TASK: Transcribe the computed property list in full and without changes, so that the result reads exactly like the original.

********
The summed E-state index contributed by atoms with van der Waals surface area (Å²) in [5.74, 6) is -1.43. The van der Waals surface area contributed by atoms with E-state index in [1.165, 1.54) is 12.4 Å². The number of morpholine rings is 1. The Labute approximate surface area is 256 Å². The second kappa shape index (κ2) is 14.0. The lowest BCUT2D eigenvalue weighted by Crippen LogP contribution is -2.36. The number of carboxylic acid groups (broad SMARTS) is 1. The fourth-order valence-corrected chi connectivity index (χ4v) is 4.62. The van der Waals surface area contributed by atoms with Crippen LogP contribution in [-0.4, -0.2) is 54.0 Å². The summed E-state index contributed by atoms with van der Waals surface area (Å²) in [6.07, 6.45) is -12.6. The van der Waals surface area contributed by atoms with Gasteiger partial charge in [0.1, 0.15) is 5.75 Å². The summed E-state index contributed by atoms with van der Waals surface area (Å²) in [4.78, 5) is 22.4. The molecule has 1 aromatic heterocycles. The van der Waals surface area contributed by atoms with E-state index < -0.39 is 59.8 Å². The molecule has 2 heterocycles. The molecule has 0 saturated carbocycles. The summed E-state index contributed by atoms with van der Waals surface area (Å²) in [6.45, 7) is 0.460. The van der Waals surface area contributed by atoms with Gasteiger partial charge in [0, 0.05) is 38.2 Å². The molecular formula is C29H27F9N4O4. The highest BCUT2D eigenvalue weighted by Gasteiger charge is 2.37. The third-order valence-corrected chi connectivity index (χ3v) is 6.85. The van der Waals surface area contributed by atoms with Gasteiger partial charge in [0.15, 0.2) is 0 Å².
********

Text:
The summed E-state index contributed by atoms with van der Waals surface area (Å²) in [5.74, 6) is -1.43. The van der Waals surface area contributed by atoms with E-state index in [1.165, 1.54) is 12.4 Å². The number of morpholine rings is 1. The Labute approximate surface area is 256 Å². The second kappa shape index (κ2) is 14.0. The lowest BCUT2D eigenvalue weighted by Crippen LogP contribution is -2.36. The number of carboxylic acid groups (broad SMARTS) is 1. The fourth-order valence-corrected chi connectivity index (χ4v) is 4.62. The van der Waals surface area contributed by atoms with Crippen LogP contribution in [-0.4, -0.2) is 54.0 Å². The summed E-state index contributed by atoms with van der Waals surface area (Å²) in [6.07, 6.45) is -12.6. The van der Waals surface area contributed by atoms with Gasteiger partial charge in [0.1, 0.15) is 5.75 Å². The summed E-state index contributed by atoms with van der Waals surface area (Å²) in [4.78, 5) is 22.4. The molecule has 1 aromatic heterocycles. The van der Waals surface area contributed by atoms with E-state index < -0.39 is 59.8 Å². The molecule has 2 heterocycles. The molecule has 0 saturated carbocycles. The summed E-state index contributed by atoms with van der Waals surface area (Å²) in [6.45, 7) is 0.460. The van der Waals surface area contributed by atoms with Gasteiger partial charge in [0, 0.05) is 38.2 Å². The molecular formula is C29H27F9N4O4. The highest BCUT2D eigenvalue weighted by Gasteiger charge is 2.37. The third-order valence-corrected chi connectivity index (χ3v) is 6.85. The van der Waals surface area contributed by atoms with Gasteiger partial charge in [0.15, 0.2) is 0 Å².